Climate change is a rapidly growing problem in the United States for many reasons. To name one: as the sea level rises, many coastal areas of the country are in danger of severe flooding, which could damage our infrastructure and make large swaths of land uninhabitable. This is a serious problem that needs to be addressed, but it would appear the federal government is trying to keep us from addressing it. The Center for Investigative Reporting has found that the executive branch under Donald Trump—and perhaps Interior Secretary Ryan Zinke in particular—are working to remove mentions of the human role in climate change from government science reports.

The news source revealed that a key February report from the National Park Service—one that was intended to inform the public about how to protect parks against climate change—was doctored by the Interior Department to remove certain details about climate change. Specifically, the word “anthropogenic,” meaning attributable to people’s impact on nature, was removed in five places.

University of Michigan climate scientist Jonathan Overpeck was reportedly among those shocked by this revelation.

“To remove a very critical part of the scientific understanding is nothing short of political censorship and has no place in science,” he said. “Censorship of this kind is something you’d see in Russia or some totalitarian regime. It has no place in America.”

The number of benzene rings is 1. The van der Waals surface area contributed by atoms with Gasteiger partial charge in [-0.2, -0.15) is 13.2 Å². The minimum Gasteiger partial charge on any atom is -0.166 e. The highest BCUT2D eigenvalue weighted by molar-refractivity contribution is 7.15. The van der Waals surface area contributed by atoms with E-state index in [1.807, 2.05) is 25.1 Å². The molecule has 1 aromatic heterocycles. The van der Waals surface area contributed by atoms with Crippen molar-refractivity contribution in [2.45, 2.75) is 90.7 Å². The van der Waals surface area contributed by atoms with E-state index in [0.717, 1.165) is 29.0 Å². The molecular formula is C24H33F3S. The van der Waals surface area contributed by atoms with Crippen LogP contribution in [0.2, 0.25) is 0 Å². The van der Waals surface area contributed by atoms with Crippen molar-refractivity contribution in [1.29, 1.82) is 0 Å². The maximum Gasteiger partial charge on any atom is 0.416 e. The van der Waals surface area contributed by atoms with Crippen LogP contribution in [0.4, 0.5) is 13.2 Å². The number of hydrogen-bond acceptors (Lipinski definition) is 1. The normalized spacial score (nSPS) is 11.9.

Meanwhile, Interior Department officials insist that nothing fishy is happening. Zinke testified at a recent Senate committee hearing that his office hasn’t changed any documents.

“There is no incident, no incident at all that I know that we ever changed a comma on a document itself. Now we may have on a press release,” Zinke told the senators. “And I challenge you, any member, to find a document that we’ve actually changed on a report.”

This dispute is a significant one. As the Center for Investigative Reporting emphasized, it’s crucial for Americans to reduce their greenhouse gas emissions in the decades ahead. The National Park Service report included calculations for projected sea level rises between now and 2030, 2050, and 2100. People everywhere must be made aware that their actions can have an impact on these changes.

Photo by bakdc /